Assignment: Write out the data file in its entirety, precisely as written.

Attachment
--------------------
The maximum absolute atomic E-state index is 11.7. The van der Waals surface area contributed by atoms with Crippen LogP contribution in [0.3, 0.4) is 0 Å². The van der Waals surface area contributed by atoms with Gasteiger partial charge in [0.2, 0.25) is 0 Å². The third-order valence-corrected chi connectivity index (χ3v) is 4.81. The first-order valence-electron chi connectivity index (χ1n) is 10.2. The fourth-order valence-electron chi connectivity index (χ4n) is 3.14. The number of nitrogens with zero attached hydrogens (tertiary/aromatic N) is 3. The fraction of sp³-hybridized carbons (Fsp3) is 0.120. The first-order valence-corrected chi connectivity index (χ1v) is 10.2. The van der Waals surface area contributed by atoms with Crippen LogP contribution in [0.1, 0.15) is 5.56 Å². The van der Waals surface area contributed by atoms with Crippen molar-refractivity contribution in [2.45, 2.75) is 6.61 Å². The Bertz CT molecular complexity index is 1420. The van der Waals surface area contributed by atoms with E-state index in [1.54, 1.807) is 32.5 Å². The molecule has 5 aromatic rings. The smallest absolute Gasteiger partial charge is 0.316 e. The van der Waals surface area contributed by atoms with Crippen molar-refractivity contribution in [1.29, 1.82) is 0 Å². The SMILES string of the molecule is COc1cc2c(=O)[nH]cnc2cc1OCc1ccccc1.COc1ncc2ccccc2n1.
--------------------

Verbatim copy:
The maximum absolute atomic E-state index is 11.7. The van der Waals surface area contributed by atoms with Crippen LogP contribution in [0.3, 0.4) is 0 Å². The van der Waals surface area contributed by atoms with Gasteiger partial charge in [0.2, 0.25) is 0 Å². The third-order valence-corrected chi connectivity index (χ3v) is 4.81. The first-order valence-electron chi connectivity index (χ1n) is 10.2. The fourth-order valence-electron chi connectivity index (χ4n) is 3.14. The number of nitrogens with zero attached hydrogens (tertiary/aromatic N) is 3. The fraction of sp³-hybridized carbons (Fsp3) is 0.120. The first-order valence-corrected chi connectivity index (χ1v) is 10.2. The van der Waals surface area contributed by atoms with Crippen LogP contribution in [0.1, 0.15) is 5.56 Å². The van der Waals surface area contributed by atoms with Crippen molar-refractivity contribution in [2.45, 2.75) is 6.61 Å². The Bertz CT molecular complexity index is 1420. The van der Waals surface area contributed by atoms with E-state index in [1.54, 1.807) is 32.5 Å². The molecule has 5 aromatic rings. The smallest absolute Gasteiger partial charge is 0.316 e. The van der Waals surface area contributed by atoms with Crippen molar-refractivity contribution in [1.29, 1.82) is 0 Å². The SMILES string of the molecule is COc1cc2c(=O)[nH]cnc2cc1OCc1ccccc1.COc1ncc2ccccc2n1.